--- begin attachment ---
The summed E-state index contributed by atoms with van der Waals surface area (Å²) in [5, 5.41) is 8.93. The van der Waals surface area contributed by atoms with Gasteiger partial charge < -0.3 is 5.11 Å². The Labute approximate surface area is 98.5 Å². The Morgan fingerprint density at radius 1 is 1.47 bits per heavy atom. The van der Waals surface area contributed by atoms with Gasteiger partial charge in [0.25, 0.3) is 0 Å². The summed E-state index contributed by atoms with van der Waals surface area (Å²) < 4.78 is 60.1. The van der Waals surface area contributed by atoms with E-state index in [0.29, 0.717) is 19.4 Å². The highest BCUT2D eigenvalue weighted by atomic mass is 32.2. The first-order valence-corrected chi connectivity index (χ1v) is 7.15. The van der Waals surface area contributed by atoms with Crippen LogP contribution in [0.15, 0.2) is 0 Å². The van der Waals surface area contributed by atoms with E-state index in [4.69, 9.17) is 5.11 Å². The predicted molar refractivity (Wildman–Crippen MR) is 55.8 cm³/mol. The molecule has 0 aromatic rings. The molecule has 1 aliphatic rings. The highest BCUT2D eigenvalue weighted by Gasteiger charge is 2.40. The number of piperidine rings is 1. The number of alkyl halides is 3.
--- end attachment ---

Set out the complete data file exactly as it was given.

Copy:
The summed E-state index contributed by atoms with van der Waals surface area (Å²) in [5, 5.41) is 8.93. The van der Waals surface area contributed by atoms with Gasteiger partial charge < -0.3 is 5.11 Å². The Labute approximate surface area is 98.5 Å². The Morgan fingerprint density at radius 1 is 1.47 bits per heavy atom. The van der Waals surface area contributed by atoms with Gasteiger partial charge in [0.25, 0.3) is 0 Å². The summed E-state index contributed by atoms with van der Waals surface area (Å²) < 4.78 is 60.1. The van der Waals surface area contributed by atoms with E-state index in [0.29, 0.717) is 19.4 Å². The highest BCUT2D eigenvalue weighted by atomic mass is 32.2. The first-order valence-corrected chi connectivity index (χ1v) is 7.15. The van der Waals surface area contributed by atoms with Crippen LogP contribution in [0.15, 0.2) is 0 Å². The van der Waals surface area contributed by atoms with E-state index in [4.69, 9.17) is 5.11 Å². The predicted molar refractivity (Wildman–Crippen MR) is 55.8 cm³/mol. The molecule has 0 aromatic rings. The molecule has 1 aliphatic rings. The highest BCUT2D eigenvalue weighted by Gasteiger charge is 2.40. The number of piperidine rings is 1. The number of alkyl halides is 3.